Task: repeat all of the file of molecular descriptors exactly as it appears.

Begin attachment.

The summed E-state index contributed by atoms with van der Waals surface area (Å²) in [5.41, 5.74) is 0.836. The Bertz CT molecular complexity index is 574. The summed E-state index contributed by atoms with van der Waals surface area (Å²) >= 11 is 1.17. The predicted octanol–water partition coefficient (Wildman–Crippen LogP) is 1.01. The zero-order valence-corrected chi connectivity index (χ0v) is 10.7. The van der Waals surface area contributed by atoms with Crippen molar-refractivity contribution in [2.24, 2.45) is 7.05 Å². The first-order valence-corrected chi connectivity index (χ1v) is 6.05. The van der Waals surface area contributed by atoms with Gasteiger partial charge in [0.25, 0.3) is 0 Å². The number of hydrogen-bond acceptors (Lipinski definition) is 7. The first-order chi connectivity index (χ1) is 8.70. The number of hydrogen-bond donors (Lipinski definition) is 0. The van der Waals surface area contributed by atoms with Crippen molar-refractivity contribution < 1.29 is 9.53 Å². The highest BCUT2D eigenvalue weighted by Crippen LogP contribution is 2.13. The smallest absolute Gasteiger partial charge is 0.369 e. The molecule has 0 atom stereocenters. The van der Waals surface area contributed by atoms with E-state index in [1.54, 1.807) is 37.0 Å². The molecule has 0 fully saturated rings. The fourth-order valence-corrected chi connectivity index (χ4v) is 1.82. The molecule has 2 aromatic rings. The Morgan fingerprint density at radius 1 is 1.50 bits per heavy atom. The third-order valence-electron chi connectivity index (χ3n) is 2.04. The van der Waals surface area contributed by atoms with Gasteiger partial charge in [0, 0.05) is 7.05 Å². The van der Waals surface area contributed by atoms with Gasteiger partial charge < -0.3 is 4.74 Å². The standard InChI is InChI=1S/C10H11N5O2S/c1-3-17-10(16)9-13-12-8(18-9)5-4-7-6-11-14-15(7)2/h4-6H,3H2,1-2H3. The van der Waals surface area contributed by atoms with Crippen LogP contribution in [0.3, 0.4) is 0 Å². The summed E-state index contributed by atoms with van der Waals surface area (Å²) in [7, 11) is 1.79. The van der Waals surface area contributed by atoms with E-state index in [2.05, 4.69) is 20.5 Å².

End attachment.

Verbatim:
The summed E-state index contributed by atoms with van der Waals surface area (Å²) in [5.41, 5.74) is 0.836. The Bertz CT molecular complexity index is 574. The summed E-state index contributed by atoms with van der Waals surface area (Å²) >= 11 is 1.17. The predicted octanol–water partition coefficient (Wildman–Crippen LogP) is 1.01. The zero-order valence-corrected chi connectivity index (χ0v) is 10.7. The van der Waals surface area contributed by atoms with Crippen molar-refractivity contribution in [2.24, 2.45) is 7.05 Å². The first-order valence-corrected chi connectivity index (χ1v) is 6.05. The van der Waals surface area contributed by atoms with Gasteiger partial charge in [0.25, 0.3) is 0 Å². The number of hydrogen-bond acceptors (Lipinski definition) is 7. The first-order chi connectivity index (χ1) is 8.70. The number of hydrogen-bond donors (Lipinski definition) is 0. The van der Waals surface area contributed by atoms with Crippen molar-refractivity contribution < 1.29 is 9.53 Å². The highest BCUT2D eigenvalue weighted by Crippen LogP contribution is 2.13. The smallest absolute Gasteiger partial charge is 0.369 e. The molecule has 0 atom stereocenters. The van der Waals surface area contributed by atoms with E-state index in [1.54, 1.807) is 37.0 Å². The molecule has 0 fully saturated rings. The fourth-order valence-corrected chi connectivity index (χ4v) is 1.82. The molecule has 2 aromatic rings. The Morgan fingerprint density at radius 1 is 1.50 bits per heavy atom. The third-order valence-electron chi connectivity index (χ3n) is 2.04. The van der Waals surface area contributed by atoms with Gasteiger partial charge in [0, 0.05) is 7.05 Å². The van der Waals surface area contributed by atoms with Gasteiger partial charge < -0.3 is 4.74 Å². The standard InChI is InChI=1S/C10H11N5O2S/c1-3-17-10(16)9-13-12-8(18-9)5-4-7-6-11-14-15(7)2/h4-6H,3H2,1-2H3. The van der Waals surface area contributed by atoms with Crippen LogP contribution in [0.3, 0.4) is 0 Å². The summed E-state index contributed by atoms with van der Waals surface area (Å²) in [7, 11) is 1.79. The van der Waals surface area contributed by atoms with E-state index in [2.05, 4.69) is 20.5 Å².